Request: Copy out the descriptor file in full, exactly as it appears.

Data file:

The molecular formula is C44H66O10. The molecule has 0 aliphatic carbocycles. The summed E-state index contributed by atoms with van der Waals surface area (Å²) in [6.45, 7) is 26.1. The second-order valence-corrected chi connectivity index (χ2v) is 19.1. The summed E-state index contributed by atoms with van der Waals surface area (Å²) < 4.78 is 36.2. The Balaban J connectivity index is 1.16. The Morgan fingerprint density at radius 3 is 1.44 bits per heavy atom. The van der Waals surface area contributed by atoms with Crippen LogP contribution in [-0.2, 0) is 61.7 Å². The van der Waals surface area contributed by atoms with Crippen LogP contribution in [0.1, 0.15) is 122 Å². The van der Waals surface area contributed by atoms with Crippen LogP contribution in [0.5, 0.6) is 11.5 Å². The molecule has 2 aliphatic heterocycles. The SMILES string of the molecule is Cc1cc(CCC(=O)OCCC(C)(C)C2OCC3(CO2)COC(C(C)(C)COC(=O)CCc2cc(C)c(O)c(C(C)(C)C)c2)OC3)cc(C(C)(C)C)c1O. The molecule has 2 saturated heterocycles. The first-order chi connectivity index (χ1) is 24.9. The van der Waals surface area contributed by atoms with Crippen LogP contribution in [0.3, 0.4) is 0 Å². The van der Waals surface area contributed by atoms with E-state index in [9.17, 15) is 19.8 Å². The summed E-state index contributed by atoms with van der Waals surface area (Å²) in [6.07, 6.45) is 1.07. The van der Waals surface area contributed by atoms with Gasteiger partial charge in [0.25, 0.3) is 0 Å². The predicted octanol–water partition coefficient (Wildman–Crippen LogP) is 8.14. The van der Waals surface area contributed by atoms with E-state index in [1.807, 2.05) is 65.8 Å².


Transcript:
The molecular formula is C44H66O10. The molecule has 0 aliphatic carbocycles. The summed E-state index contributed by atoms with van der Waals surface area (Å²) in [6.45, 7) is 26.1. The second-order valence-corrected chi connectivity index (χ2v) is 19.1. The summed E-state index contributed by atoms with van der Waals surface area (Å²) < 4.78 is 36.2. The Balaban J connectivity index is 1.16. The Morgan fingerprint density at radius 3 is 1.44 bits per heavy atom. The van der Waals surface area contributed by atoms with Crippen LogP contribution in [-0.2, 0) is 61.7 Å². The van der Waals surface area contributed by atoms with Crippen LogP contribution in [0.1, 0.15) is 122 Å². The van der Waals surface area contributed by atoms with Crippen LogP contribution in [0.5, 0.6) is 11.5 Å². The molecule has 2 aliphatic heterocycles. The SMILES string of the molecule is Cc1cc(CCC(=O)OCCC(C)(C)C2OCC3(CO2)COC(C(C)(C)COC(=O)CCc2cc(C)c(O)c(C(C)(C)C)c2)OC3)cc(C(C)(C)C)c1O. The molecule has 2 saturated heterocycles. The first-order chi connectivity index (χ1) is 24.9. The van der Waals surface area contributed by atoms with Crippen LogP contribution in [0.3, 0.4) is 0 Å². The van der Waals surface area contributed by atoms with E-state index in [9.17, 15) is 19.8 Å². The summed E-state index contributed by atoms with van der Waals surface area (Å²) in [6.07, 6.45) is 1.07. The van der Waals surface area contributed by atoms with Gasteiger partial charge in [0.25, 0.3) is 0 Å². The predicted octanol–water partition coefficient (Wildman–Crippen LogP) is 8.14. The van der Waals surface area contributed by atoms with E-state index in [1.807, 2.05) is 65.8 Å².